These are two of my sons, Judah and Zion. Adorable, no? Yeah, I think so too. And they are so sweet. Zion loves animals, he wants to know everything about them. And anything that begins with the letter Z ‘My yetter!” Judah is one of the sweetest natured kids on the earth – if someone tries to take something from him, and I tell them to give it back, he’ll say “It is ok, I will share.” He wants to help with every single thing in the world – he’s the first volunteer to do anything, to clean, to help find something.
And someday they will be Black Men. Tall, and strong, with cars and hoodies and responsibilities, and yes, anger. Someday some of you will instinctively think “trouble” when they come down the street, or maybe wonder what they doing where they are. I only have a decade (less, they are six and four) before they are teenagers, and move from beautiful to frightening to many white people – not for what they did, but for who they are. Maybe they’ll make some mistakes. I certainly did at that age. They aren’t perfect now – they won’t be then. But they are so very beloved, and have so much promise.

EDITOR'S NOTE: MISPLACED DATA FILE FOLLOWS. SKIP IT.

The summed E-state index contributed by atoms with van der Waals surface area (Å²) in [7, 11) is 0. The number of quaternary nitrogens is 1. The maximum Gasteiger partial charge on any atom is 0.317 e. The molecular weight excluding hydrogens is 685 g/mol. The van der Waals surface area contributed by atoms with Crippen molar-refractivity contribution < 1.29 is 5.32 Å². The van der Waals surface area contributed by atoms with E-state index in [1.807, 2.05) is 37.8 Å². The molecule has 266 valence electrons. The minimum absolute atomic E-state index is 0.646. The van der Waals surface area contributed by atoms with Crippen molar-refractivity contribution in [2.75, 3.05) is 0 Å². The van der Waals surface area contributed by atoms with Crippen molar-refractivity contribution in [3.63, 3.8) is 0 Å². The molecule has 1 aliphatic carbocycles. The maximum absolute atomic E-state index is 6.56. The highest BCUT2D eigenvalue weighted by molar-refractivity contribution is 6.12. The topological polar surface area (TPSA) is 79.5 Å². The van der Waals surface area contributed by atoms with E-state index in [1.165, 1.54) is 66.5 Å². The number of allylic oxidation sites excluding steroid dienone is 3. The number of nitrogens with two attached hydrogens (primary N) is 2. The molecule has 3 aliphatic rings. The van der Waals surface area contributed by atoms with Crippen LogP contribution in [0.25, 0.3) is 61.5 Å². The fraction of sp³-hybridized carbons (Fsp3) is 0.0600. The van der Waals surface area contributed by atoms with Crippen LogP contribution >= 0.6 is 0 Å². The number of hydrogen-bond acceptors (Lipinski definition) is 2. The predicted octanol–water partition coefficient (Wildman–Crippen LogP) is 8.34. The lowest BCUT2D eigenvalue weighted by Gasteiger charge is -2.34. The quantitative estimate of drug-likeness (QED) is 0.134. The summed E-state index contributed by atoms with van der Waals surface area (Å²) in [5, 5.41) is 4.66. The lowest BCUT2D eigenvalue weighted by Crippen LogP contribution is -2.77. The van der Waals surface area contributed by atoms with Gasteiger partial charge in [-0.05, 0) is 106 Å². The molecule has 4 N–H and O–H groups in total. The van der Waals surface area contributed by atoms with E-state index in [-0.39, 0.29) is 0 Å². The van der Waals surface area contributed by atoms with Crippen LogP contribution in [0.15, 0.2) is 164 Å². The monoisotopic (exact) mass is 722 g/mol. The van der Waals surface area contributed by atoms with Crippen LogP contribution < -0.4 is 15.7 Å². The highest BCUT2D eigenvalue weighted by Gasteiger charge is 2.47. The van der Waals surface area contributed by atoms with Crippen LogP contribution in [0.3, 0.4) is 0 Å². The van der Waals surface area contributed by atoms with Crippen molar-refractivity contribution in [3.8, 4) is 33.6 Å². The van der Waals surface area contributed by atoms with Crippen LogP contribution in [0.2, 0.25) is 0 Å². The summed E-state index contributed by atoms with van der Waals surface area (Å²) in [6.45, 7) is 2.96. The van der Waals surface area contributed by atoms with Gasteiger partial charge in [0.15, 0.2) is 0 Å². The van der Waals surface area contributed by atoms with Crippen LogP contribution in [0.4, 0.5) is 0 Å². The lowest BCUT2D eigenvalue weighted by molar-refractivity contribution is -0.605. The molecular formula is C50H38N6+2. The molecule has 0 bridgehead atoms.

And then when they walk out the door, I will wonder if I will see them again. I love them just as much as you love your children or your family. They are no more frightening than your sons and daughters and nieces and nephews and grandchildren. And yet they could die because of our fear and our failure. If they are murdered, I could listen to the media say it was really their fault. Sit with that. I have to. Every Black mother has to.
When do my boys with their stuffed zebras, giggles and cookies become something so fearful that they can be destroyed for it?